Risk DNA: how robust yet fragile a system really is!

Experienced business people look at me like I am mad when I use the human body or brain to illustrate how important it is that a business be properly structured!

But I’m not mad, I’ve just taken the time to give it more thought, ask more questions, read more research and to assess the hard quantitative evidence that led me to this conclusion…and I am not alone!

If you can believe me that there is a universality about systems and that, if a single letter in a DNA sequence is missing a person may not be born at all or be destined for a life of ill-health, perhaps you will understand that, the performance of a business system too will be determined by its internal structure. Check this out:

“the prospect of using the genome as a universal diagnostic is upon us today”

I love this quote from the presenter: “the prospect of using the genome as a universal diagnostic is upon us today

Systems that have a “flawed” structure or processes (at nano or micro level) generate risk that can have enormous consequences at macro level, upon the systems with which they are connected or can limit the number/nature of networks with which it can communicate.

As businesses focus upon macro they are ignoring valuable insights.

Too much focus upon managing risk “overlooks” endogenous, often, self-generated risks, that CAN be addressed – making the system more robust. Preferring instead to assume a greater threat from exogenous risks, over which there can be only limited influence or uncertainty – for which a fragile system is ill-prepared!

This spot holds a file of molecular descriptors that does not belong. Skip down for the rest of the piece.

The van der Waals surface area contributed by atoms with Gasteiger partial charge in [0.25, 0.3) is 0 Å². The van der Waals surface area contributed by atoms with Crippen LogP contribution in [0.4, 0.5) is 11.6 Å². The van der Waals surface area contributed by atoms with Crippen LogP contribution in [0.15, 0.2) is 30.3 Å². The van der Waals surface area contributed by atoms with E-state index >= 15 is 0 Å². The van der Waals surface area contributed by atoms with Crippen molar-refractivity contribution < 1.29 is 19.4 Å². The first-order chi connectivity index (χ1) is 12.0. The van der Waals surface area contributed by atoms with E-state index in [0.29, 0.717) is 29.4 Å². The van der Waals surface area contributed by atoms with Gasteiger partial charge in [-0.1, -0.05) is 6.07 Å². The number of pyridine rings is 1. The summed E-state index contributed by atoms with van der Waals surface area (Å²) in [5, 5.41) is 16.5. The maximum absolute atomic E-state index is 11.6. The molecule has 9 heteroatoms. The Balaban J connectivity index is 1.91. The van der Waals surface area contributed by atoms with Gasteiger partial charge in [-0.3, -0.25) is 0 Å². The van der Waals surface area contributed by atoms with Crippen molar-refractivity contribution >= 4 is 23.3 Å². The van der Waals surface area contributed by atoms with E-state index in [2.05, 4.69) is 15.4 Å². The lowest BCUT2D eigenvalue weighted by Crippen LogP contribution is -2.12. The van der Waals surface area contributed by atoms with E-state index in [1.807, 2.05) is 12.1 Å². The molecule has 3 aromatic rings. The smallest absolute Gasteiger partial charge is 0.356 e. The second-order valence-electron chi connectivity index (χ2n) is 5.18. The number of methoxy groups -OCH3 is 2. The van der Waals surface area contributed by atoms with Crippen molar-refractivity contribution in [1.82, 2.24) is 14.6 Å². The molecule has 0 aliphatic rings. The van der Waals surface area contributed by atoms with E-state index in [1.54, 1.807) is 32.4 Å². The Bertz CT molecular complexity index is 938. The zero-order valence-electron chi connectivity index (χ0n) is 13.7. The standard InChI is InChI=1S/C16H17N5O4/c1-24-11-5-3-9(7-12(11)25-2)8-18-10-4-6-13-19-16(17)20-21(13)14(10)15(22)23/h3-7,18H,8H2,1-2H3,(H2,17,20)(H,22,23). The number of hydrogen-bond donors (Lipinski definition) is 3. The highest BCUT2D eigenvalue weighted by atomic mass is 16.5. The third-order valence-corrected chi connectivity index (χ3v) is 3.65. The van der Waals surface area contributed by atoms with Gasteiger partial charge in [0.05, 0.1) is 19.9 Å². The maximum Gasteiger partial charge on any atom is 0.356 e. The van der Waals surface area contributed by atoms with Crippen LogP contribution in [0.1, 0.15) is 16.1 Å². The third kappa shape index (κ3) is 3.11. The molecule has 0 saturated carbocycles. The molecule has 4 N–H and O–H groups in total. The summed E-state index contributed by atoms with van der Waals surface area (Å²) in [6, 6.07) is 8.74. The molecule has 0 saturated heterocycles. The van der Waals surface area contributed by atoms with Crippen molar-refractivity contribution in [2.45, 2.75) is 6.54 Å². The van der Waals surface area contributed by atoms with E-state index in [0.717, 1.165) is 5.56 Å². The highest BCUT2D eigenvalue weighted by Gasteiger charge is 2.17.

More lessons from nature: Fragile systems are not resilient.

Einstein would be ecstatic…Darwin, maybe, not quite so

Each one of us is a miraculous and immeasurably complex system formed, according to a genetic code so vast and complex that it has taken us until recently to “understand” something that, according to some, happened “by accident” and without any apparent purpose! We are robust, with “redundancy” (two lungs, eyes, etc.) built-in. Nature has endowed us with the ability to adapt and to survive.

But that is only part of the story.

“Life is a self-replicating hierarchy of levels. Biology is the study of the levels that compose the hierarchy. No phenomenon at any level can be wholly characterized without incorporating other phenomena that arise at all levels. Genes prescribe proteins, proteins self-assemble into cells, cells multiply and aggregate to form organs, organs arise as parts of organisms, and organisms gather sequentially into societies, populations and ecosystems. Natural selection that targets a trait at any of these levels ripples in effect across all the others.”

E.O.Wilson and Bert Holldubler in “The Superorganism”

Complex systems are, by definition, “Robust yet fragile” and none moreso than is shown in this superb, short, video (from IBM). It may provide some useful insight: Read more of this post

"For Want of a Nail" – A Proverb of Chaos (via Catagenesis)

Gaining an understanding of “Chaos & Complexity” and how they affect or underpin just about every aspect of modern life is highly recommended. This is a great little “taster”.

YOU are the ultimate complex system! So it is something that is relevant to EVERYONE.Mammalian Lung

The understanding that, such as, Benoit Mandelbrot brought to the subject has been invaluable. If you struggle to get your head around self-similarity, with smaller and smaller recurring shapes or patterns, you may feel more inclined to consider it if you knew that, thanks to fractal scaling, the surface area of human lungs is equivalent to 160 sq. metres or a singles tennis court. They contain circa 300 million alveoli (pockets for storage of air to allow absorption into the blood stream). All contained within a capacity of 6 litres.